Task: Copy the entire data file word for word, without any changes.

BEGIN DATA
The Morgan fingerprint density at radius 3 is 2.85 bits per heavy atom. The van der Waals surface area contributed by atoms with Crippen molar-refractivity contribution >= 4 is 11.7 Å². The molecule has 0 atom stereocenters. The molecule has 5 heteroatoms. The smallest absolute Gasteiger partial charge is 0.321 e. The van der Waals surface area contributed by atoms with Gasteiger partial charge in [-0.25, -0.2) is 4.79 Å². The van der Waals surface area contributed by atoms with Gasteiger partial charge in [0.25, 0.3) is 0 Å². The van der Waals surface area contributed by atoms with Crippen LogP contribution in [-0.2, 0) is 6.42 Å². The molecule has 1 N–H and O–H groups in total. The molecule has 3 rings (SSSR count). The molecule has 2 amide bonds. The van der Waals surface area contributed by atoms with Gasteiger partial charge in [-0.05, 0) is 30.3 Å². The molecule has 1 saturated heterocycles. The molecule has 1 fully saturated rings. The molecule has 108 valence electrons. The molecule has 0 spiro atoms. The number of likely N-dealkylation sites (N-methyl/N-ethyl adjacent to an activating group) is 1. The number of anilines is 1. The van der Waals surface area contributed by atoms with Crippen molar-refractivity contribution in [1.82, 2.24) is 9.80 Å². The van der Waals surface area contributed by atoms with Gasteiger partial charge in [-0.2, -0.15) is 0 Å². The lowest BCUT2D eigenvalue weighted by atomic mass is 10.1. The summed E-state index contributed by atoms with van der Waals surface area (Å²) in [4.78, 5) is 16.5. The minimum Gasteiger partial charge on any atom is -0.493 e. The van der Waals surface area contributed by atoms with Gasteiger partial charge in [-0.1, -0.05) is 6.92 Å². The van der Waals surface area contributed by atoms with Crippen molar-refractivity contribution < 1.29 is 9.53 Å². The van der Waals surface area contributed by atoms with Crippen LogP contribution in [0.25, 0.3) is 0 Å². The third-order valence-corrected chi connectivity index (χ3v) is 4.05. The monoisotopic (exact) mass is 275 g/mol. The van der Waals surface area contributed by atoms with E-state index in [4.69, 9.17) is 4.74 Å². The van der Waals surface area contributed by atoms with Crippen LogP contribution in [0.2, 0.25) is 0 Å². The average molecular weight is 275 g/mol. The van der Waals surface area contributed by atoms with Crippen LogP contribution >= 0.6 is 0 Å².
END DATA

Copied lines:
The Morgan fingerprint density at radius 3 is 2.85 bits per heavy atom. The van der Waals surface area contributed by atoms with Crippen molar-refractivity contribution >= 4 is 11.7 Å². The molecule has 0 atom stereocenters. The molecule has 5 heteroatoms. The smallest absolute Gasteiger partial charge is 0.321 e. The van der Waals surface area contributed by atoms with Gasteiger partial charge in [-0.25, -0.2) is 4.79 Å². The van der Waals surface area contributed by atoms with Gasteiger partial charge in [0.25, 0.3) is 0 Å². The van der Waals surface area contributed by atoms with Crippen LogP contribution in [-0.2, 0) is 6.42 Å². The molecule has 1 N–H and O–H groups in total. The molecule has 3 rings (SSSR count). The molecule has 2 amide bonds. The van der Waals surface area contributed by atoms with Gasteiger partial charge in [-0.05, 0) is 30.3 Å². The molecule has 1 saturated heterocycles. The molecule has 1 fully saturated rings. The molecule has 108 valence electrons. The molecule has 0 spiro atoms. The number of likely N-dealkylation sites (N-methyl/N-ethyl adjacent to an activating group) is 1. The number of anilines is 1. The van der Waals surface area contributed by atoms with Crippen molar-refractivity contribution in [1.82, 2.24) is 9.80 Å². The van der Waals surface area contributed by atoms with Gasteiger partial charge in [-0.2, -0.15) is 0 Å². The lowest BCUT2D eigenvalue weighted by atomic mass is 10.1. The summed E-state index contributed by atoms with van der Waals surface area (Å²) in [4.78, 5) is 16.5. The minimum Gasteiger partial charge on any atom is -0.493 e. The van der Waals surface area contributed by atoms with Gasteiger partial charge in [-0.1, -0.05) is 6.92 Å². The van der Waals surface area contributed by atoms with Crippen molar-refractivity contribution < 1.29 is 9.53 Å². The van der Waals surface area contributed by atoms with Crippen LogP contribution in [0.25, 0.3) is 0 Å². The third-order valence-corrected chi connectivity index (χ3v) is 4.05. The monoisotopic (exact) mass is 275 g/mol. The van der Waals surface area contributed by atoms with E-state index in [4.69, 9.17) is 4.74 Å². The van der Waals surface area contributed by atoms with Crippen LogP contribution in [0.2, 0.25) is 0 Å². The average molecular weight is 275 g/mol. The van der Waals surface area contributed by atoms with Crippen LogP contribution >= 0.6 is 0 Å².